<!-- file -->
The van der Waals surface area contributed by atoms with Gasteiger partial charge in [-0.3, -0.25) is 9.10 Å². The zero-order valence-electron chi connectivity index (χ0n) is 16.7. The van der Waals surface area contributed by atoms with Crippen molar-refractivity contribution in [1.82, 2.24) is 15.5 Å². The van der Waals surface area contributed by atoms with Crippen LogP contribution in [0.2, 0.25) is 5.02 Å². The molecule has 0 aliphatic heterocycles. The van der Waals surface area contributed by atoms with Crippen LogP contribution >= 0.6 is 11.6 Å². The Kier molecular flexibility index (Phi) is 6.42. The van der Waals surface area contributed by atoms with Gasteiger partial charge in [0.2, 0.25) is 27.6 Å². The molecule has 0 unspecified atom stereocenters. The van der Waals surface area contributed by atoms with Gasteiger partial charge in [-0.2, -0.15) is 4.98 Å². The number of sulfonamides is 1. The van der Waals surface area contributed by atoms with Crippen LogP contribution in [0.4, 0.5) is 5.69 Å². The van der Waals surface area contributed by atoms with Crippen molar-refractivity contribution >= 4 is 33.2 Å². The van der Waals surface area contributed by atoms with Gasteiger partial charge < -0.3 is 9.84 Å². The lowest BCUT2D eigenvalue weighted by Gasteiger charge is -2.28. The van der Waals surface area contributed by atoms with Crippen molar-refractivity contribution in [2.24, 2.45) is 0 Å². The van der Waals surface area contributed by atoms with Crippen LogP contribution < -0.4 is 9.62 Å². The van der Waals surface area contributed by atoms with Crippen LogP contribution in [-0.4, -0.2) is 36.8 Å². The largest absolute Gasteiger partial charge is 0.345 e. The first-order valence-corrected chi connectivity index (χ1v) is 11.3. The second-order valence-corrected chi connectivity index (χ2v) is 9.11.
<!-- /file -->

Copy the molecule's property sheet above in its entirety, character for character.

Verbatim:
The van der Waals surface area contributed by atoms with Gasteiger partial charge in [-0.3, -0.25) is 9.10 Å². The zero-order valence-electron chi connectivity index (χ0n) is 16.7. The van der Waals surface area contributed by atoms with Crippen molar-refractivity contribution in [1.82, 2.24) is 15.5 Å². The van der Waals surface area contributed by atoms with Crippen LogP contribution in [0.2, 0.25) is 5.02 Å². The molecule has 0 aliphatic heterocycles. The van der Waals surface area contributed by atoms with Crippen LogP contribution >= 0.6 is 11.6 Å². The Kier molecular flexibility index (Phi) is 6.42. The van der Waals surface area contributed by atoms with Gasteiger partial charge in [0.2, 0.25) is 27.6 Å². The molecule has 0 unspecified atom stereocenters. The van der Waals surface area contributed by atoms with Gasteiger partial charge in [-0.2, -0.15) is 4.98 Å². The number of sulfonamides is 1. The van der Waals surface area contributed by atoms with Crippen LogP contribution in [0.4, 0.5) is 5.69 Å². The van der Waals surface area contributed by atoms with Crippen molar-refractivity contribution >= 4 is 33.2 Å². The van der Waals surface area contributed by atoms with Gasteiger partial charge < -0.3 is 9.84 Å². The lowest BCUT2D eigenvalue weighted by Gasteiger charge is -2.28. The van der Waals surface area contributed by atoms with Crippen molar-refractivity contribution in [2.24, 2.45) is 0 Å². The van der Waals surface area contributed by atoms with Crippen LogP contribution < -0.4 is 9.62 Å². The van der Waals surface area contributed by atoms with Crippen LogP contribution in [-0.4, -0.2) is 36.8 Å². The largest absolute Gasteiger partial charge is 0.345 e. The first-order valence-corrected chi connectivity index (χ1v) is 11.3. The second-order valence-corrected chi connectivity index (χ2v) is 9.11.